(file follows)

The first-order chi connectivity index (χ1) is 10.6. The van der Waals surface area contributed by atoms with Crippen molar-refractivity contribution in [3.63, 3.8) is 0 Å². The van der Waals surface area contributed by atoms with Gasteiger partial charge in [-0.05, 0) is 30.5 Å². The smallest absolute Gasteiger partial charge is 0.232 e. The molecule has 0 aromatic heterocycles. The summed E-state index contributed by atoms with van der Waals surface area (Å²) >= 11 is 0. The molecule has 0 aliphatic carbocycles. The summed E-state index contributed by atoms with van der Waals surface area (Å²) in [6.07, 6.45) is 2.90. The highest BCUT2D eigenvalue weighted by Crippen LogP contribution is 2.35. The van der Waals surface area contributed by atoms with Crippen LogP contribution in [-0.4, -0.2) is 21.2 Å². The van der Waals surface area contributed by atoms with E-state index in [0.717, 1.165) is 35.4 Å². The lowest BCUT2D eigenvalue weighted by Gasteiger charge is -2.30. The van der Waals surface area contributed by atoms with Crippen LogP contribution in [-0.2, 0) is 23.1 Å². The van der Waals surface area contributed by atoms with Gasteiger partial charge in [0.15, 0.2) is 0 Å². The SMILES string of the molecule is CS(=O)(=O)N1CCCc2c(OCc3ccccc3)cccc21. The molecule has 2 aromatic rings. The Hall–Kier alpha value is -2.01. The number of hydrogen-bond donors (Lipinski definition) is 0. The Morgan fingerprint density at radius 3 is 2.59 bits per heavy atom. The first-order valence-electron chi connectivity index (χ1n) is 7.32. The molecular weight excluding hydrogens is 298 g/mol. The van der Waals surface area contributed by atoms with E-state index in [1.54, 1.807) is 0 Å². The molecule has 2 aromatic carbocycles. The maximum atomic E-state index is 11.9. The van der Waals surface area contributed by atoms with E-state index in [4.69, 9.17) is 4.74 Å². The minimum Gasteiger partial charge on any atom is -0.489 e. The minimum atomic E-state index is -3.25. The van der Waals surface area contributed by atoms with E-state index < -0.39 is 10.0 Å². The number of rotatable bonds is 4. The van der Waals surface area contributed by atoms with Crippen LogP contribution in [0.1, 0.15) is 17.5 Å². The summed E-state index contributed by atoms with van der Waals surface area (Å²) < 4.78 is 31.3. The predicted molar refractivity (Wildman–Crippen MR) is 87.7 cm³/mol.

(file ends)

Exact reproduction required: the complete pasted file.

The first-order chi connectivity index (χ1) is 10.6. The van der Waals surface area contributed by atoms with Crippen molar-refractivity contribution in [3.63, 3.8) is 0 Å². The van der Waals surface area contributed by atoms with Gasteiger partial charge in [-0.05, 0) is 30.5 Å². The smallest absolute Gasteiger partial charge is 0.232 e. The molecule has 0 aromatic heterocycles. The summed E-state index contributed by atoms with van der Waals surface area (Å²) >= 11 is 0. The molecule has 0 aliphatic carbocycles. The summed E-state index contributed by atoms with van der Waals surface area (Å²) in [6.07, 6.45) is 2.90. The highest BCUT2D eigenvalue weighted by Crippen LogP contribution is 2.35. The van der Waals surface area contributed by atoms with Crippen LogP contribution in [-0.4, -0.2) is 21.2 Å². The van der Waals surface area contributed by atoms with E-state index in [0.717, 1.165) is 35.4 Å². The lowest BCUT2D eigenvalue weighted by Gasteiger charge is -2.30. The van der Waals surface area contributed by atoms with Crippen LogP contribution in [-0.2, 0) is 23.1 Å². The van der Waals surface area contributed by atoms with Gasteiger partial charge in [0.15, 0.2) is 0 Å². The SMILES string of the molecule is CS(=O)(=O)N1CCCc2c(OCc3ccccc3)cccc21. The molecule has 2 aromatic rings. The Hall–Kier alpha value is -2.01. The number of hydrogen-bond donors (Lipinski definition) is 0. The Morgan fingerprint density at radius 3 is 2.59 bits per heavy atom. The first-order valence-electron chi connectivity index (χ1n) is 7.32. The molecular weight excluding hydrogens is 298 g/mol. The van der Waals surface area contributed by atoms with E-state index in [1.54, 1.807) is 0 Å². The molecule has 2 aromatic carbocycles. The maximum atomic E-state index is 11.9. The van der Waals surface area contributed by atoms with E-state index in [4.69, 9.17) is 4.74 Å². The minimum Gasteiger partial charge on any atom is -0.489 e. The minimum atomic E-state index is -3.25. The van der Waals surface area contributed by atoms with E-state index < -0.39 is 10.0 Å². The number of rotatable bonds is 4. The van der Waals surface area contributed by atoms with Crippen LogP contribution in [0.1, 0.15) is 17.5 Å². The summed E-state index contributed by atoms with van der Waals surface area (Å²) < 4.78 is 31.3. The predicted molar refractivity (Wildman–Crippen MR) is 87.7 cm³/mol.